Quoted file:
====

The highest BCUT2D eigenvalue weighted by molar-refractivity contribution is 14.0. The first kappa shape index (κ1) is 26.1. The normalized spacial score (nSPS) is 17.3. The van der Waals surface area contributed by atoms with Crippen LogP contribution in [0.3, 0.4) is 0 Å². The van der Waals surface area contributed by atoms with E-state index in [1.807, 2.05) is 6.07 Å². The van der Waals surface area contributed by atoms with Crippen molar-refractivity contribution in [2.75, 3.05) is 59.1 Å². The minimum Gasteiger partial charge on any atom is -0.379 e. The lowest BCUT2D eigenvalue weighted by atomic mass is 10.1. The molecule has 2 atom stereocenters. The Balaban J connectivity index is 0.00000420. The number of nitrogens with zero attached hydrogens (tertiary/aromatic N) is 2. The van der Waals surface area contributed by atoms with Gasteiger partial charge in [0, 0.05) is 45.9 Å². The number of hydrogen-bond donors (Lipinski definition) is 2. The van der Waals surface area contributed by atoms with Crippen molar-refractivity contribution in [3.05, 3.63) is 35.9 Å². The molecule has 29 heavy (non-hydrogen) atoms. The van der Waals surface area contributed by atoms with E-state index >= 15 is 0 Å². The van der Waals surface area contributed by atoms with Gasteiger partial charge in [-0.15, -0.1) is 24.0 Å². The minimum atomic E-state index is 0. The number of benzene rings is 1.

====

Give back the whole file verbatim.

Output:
The highest BCUT2D eigenvalue weighted by molar-refractivity contribution is 14.0. The first kappa shape index (κ1) is 26.1. The normalized spacial score (nSPS) is 17.3. The van der Waals surface area contributed by atoms with Crippen LogP contribution in [0.3, 0.4) is 0 Å². The van der Waals surface area contributed by atoms with E-state index in [1.807, 2.05) is 6.07 Å². The van der Waals surface area contributed by atoms with Crippen molar-refractivity contribution in [2.75, 3.05) is 59.1 Å². The minimum Gasteiger partial charge on any atom is -0.379 e. The lowest BCUT2D eigenvalue weighted by atomic mass is 10.1. The molecule has 2 atom stereocenters. The Balaban J connectivity index is 0.00000420. The number of nitrogens with zero attached hydrogens (tertiary/aromatic N) is 2. The van der Waals surface area contributed by atoms with Gasteiger partial charge in [0, 0.05) is 45.9 Å². The number of hydrogen-bond donors (Lipinski definition) is 2. The van der Waals surface area contributed by atoms with Crippen molar-refractivity contribution in [3.05, 3.63) is 35.9 Å². The molecule has 29 heavy (non-hydrogen) atoms. The van der Waals surface area contributed by atoms with E-state index >= 15 is 0 Å². The van der Waals surface area contributed by atoms with Gasteiger partial charge in [-0.15, -0.1) is 24.0 Å². The minimum atomic E-state index is 0. The number of benzene rings is 1.